Grub Street recently interviewed La Colombe owner and Dangerous Grounds host Todd Carmichael about the future of coffee and specifically where he sees La Colombe’s new ready-to-drink draft latte fitting into it. Of course, Carmichael sees it as the wave of the future, the “fourth wave,” (for my full feelings on predicting the “fourth wave,” go here). But here’s the thing: he may not be wrong.

Allow me to bloviate. The hot-take-de-jour for folks at the top-end of the coffee world seems to be,“ready-to-drink lattes/cold brew/coffee of any ilk is killing the specialty coffee industry.” You’re allowed your opinion, but in mine, I think it sounds like an old man yelling at kids to get off his tiny little patch of green grass.

I get it: you want everyone to covet high elevation Yirgs and Kenya AA’s, meticulously processed all the way down the supply chain until they are lovingly brewed and delicately poured into the awaiting mug of a coffee aficionado. But here’s the thing: someone needs to buy those lesser specialty and commodity coffees to keep those farms running. So why shouldn’t specialty coffee roasters use these lesser coffees to create a quality-crafted, ready-to-drink beverage for the masses? The more coffee the specialty coffee industry buys, the more sway it can have on farm-level practices, thereby (at least in theory) increasing the quality of the output. That sounds like a good thing! Thanks ready-to-drink coffee!

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So instead of specialty roasters fighting over the same small sliver of pie, why not make a bigger pie? And the bigger pie is out there, according to Carmichael:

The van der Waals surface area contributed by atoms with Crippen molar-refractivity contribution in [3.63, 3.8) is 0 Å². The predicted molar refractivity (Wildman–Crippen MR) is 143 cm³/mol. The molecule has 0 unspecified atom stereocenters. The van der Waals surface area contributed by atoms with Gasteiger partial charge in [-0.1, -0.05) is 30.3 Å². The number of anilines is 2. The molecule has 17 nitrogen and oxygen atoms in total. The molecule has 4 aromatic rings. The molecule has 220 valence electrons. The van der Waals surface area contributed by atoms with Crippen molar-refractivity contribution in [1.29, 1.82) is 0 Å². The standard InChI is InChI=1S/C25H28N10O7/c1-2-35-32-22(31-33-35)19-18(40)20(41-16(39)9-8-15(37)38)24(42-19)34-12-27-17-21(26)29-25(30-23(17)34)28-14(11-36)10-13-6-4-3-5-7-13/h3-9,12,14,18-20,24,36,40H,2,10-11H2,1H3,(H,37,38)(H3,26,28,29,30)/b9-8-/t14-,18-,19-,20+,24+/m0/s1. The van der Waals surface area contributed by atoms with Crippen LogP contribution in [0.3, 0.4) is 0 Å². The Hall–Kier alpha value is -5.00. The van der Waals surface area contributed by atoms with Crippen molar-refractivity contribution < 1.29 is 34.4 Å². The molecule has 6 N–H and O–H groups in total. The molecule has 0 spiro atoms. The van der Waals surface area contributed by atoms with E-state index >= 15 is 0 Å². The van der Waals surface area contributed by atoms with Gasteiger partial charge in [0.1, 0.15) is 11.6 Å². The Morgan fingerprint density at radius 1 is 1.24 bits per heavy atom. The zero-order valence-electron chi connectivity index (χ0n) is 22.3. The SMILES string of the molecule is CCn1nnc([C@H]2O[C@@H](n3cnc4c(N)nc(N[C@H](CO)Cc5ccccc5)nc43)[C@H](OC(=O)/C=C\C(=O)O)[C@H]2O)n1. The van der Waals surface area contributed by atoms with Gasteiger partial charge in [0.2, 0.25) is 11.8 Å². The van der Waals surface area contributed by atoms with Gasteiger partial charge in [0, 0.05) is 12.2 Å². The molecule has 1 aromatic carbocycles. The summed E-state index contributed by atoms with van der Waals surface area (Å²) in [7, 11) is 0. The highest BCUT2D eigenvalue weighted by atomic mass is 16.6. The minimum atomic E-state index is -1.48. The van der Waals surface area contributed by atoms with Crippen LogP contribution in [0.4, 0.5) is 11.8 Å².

Right now the Frappuccino is doing $2 billion a year domestic. And you know the hummus market does $2 billion a year? This is America’s favorite beverage, and we’re drinking as much of that as we’re eating hummus, which is not America’s dip. What’s going on here?

What’s going on here indeed. I’m not really sure the Frappuccino is America’s favorite beverage or that there’s any sort of causal connection between it and hummus–which should be America’s favorite dip–but the point Carmichael was making (I think?) rings true. The American public is thirsty for ready-to-drink coffee—can’t get enough of the stuff!and the Starbucks/PepsiCo’s of the world are providing an inferior product that isn’t captivating the market. Carmichael believes it will be an $8.5 billion dollar industry, so why shouldn’t specialty shops get in on the action and make a little money that can then be used to buy better coffees (and extension ladders so they can serve you those great coffees up in your Ivory Tower)? A lot of specialty roasters already secretly roast commodity coffee under a different name to help stay afloat, and no one says Dick Butkus about that. This is qualitatively no different.

And if your problem with them is the taste, then get off your ass and do something about it.  Innovate! Go create something, you know, tasty. Specialty coffee is good at innovating, which is evidenced each year at the culture’s big trade shows and expos. This should be no different.

Quit flapping your gums about how ready-to-drink coffee is the death of specialty coffee. It opens new revenue streams for roasters, allows them to make craft beverages using lesser quality coffees (which means buying more coffee from the farmers in the first place), it brings the masses into the specialty coffee fold, and there’s tons of room for innovation. This isn’t the death of specialty coffee. This might be where it explodes.

Zac Cadwalader is the news editor at Sprudge Media Network.

This story originally ran on SprudgeWire. Read more SprudgeWire here.

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